How the Bhakti Movement Gave Hindus a Breather
The Bhakti movement arose due to Islam’s record of cultural homicide marked by an industrial scale destruction of Hindu temples.
BEGINNING WITH THE SO-CALLED ARAB INVASION of Sindh and even today (albeit in a different form), the single biggest failure of Hindus has been one or more or all of the following: inability, unwillingness, passivity, inertia, or the innate compassion that lies at the heart of Sanatana Dharma in respect of understanding the violent intolerance at the heart of the Islamic doctrine. And in the last two hundred years, Christianity. In the modern time, Hindus continue to live under subjugation of a far deeper, far sinister sort.
However, back in the 800-year period of tyrannical subjugation, the core of Sanatana Dharma was still intact. It wasn’t infected by Hindus themselves as in the present time–they will go to any lengths to call themselves anything but Hindu. On social media and elsewhere, the spectacle of such Hindus doing crazy mental, textual and intellectual contortions is truly hilarious. This fundamental wellspring of Sanatana Dharma is what enabled Hindus to evolve the Bhakti movement. This sort of response is unparalleled and perhaps can never be repeated.
A big factor of the Bhakti movement was characterized by a widespread retelling our epics and Puranas. Indeed, the Bhakti movement arose precisely due to Islam’s record of cultural homicide marked by an industrial scale destruction of Hindu temples, disallowing new ones to be built and existing ones renovated. This fact is best exemplified by the reign of Aurangzeb. Already suffering as Dhimmis (second class citizens with no rights whatsoever), Aurangzeb made it impossible for Hindus to even give expression to their deepest religious needs.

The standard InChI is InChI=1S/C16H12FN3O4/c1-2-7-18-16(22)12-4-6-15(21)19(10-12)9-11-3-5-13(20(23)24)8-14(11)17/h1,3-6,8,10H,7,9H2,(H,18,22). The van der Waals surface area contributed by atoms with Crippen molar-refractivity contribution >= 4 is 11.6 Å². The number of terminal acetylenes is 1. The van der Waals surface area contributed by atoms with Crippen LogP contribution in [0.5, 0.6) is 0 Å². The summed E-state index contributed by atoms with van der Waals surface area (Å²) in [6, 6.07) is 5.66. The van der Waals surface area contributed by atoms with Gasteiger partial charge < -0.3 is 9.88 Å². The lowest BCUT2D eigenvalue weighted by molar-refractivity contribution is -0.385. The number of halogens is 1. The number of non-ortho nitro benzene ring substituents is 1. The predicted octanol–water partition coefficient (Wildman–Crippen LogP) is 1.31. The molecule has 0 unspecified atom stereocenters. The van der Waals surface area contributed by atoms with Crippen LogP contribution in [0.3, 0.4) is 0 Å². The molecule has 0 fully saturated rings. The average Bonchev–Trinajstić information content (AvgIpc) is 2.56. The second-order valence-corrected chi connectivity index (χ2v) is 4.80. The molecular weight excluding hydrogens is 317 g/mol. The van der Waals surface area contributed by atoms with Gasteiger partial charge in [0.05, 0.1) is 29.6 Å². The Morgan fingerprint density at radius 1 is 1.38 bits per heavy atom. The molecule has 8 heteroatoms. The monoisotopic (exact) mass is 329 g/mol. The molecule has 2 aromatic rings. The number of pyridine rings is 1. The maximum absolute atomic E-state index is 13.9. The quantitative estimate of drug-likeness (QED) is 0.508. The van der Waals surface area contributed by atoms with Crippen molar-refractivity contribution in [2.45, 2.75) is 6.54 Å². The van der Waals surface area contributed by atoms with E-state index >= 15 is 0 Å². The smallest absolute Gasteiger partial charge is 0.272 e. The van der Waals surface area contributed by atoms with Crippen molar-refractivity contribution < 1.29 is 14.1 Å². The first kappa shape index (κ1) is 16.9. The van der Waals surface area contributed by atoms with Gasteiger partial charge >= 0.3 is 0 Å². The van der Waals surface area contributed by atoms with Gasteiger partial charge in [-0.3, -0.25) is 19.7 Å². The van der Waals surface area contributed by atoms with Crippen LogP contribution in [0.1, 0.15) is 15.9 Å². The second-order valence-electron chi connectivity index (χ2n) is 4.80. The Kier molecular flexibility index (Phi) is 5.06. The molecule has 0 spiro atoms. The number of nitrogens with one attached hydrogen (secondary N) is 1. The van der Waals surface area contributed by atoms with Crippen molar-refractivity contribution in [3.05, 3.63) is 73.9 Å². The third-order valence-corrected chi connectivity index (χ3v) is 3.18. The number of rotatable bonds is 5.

The Bhakti saints exhorted people to preserve their way of life and worship in whatever form–nothing was taboo. A big component of Bhakti saints comprised saints, poets, and singers who wandered across India exhorting Hindus to preserve their time-tested ways of life, tradition and life. They worshipped Hindu Gods and Goddess in songs composed in simple and/or rustic lyric in the local language that was easy to memorize and recall, and could be set to tune. The beauty and spontaneity of the Bhakti movement was that it transcended geography by being decentralized, it became that much harder to contain it with violence. As Hari Ravikumar says in an article dispelling myths and mischaracterizations of the Bhakti movement,
When we see the great bhakti poets – be it Shankar Dev of Assam, Narsinh Mehta of Gujarat, Meera of Rajasthan, Ravidas of Uttar Pradesh, Akka Mahadevi of Karnataka, Tukaram of Maharashtra, or Auvaiyar of Tamil Nadu – we find that they hail from all classes of society and from varied backgrounds.
Urilingapeddi was a Dalit, Basavanna was a Brahamin. Jnaneshwar was a Brahmin, Tukaram was a Shudra. Tiruppanalvar was a Dalit, Kulashekharalvar was a Kshatriya, Nammalvar was a Shudra. Purandaradasa was a Vaishya, Kanakadasa was a Shudra.
Thus, when the Ramayana or stories from our Puranas could no longer be recited or performed openly under an oppressive Islamic state, the Bhakti saints made them immediately accessible, by making Rama one’s neighbor, while Krishna was just waiting on the other side of the river. These saints drew parallels, analogies, and illustrations from everyday life, which helped retain Sanatana Dharma as a living and lived tradition. The Bhakti movement also simultaneously instilled great psychological courage among the masses of battered Hindus whose Gods were trampled upon and their Murtis (incorrectly translated as “idols”) mutilated and destroyed.
Centuries of such sustained efforts eventually led to a great pushback: the rise and rise of the legendary Shivaji who successfully defied Aurangzeb and laid the foundation for the later expansive and mighty Maratha Empire is a shining illustration of this fact. The fact that his life and contributions were inspired by his spiritual Guru, the Bhakti-Philosopher saint Samartha Ramadas, and Sant Tukaram who received a high place of honour is an additional testimony to the rejuvenating powers of the Bhakti movement.
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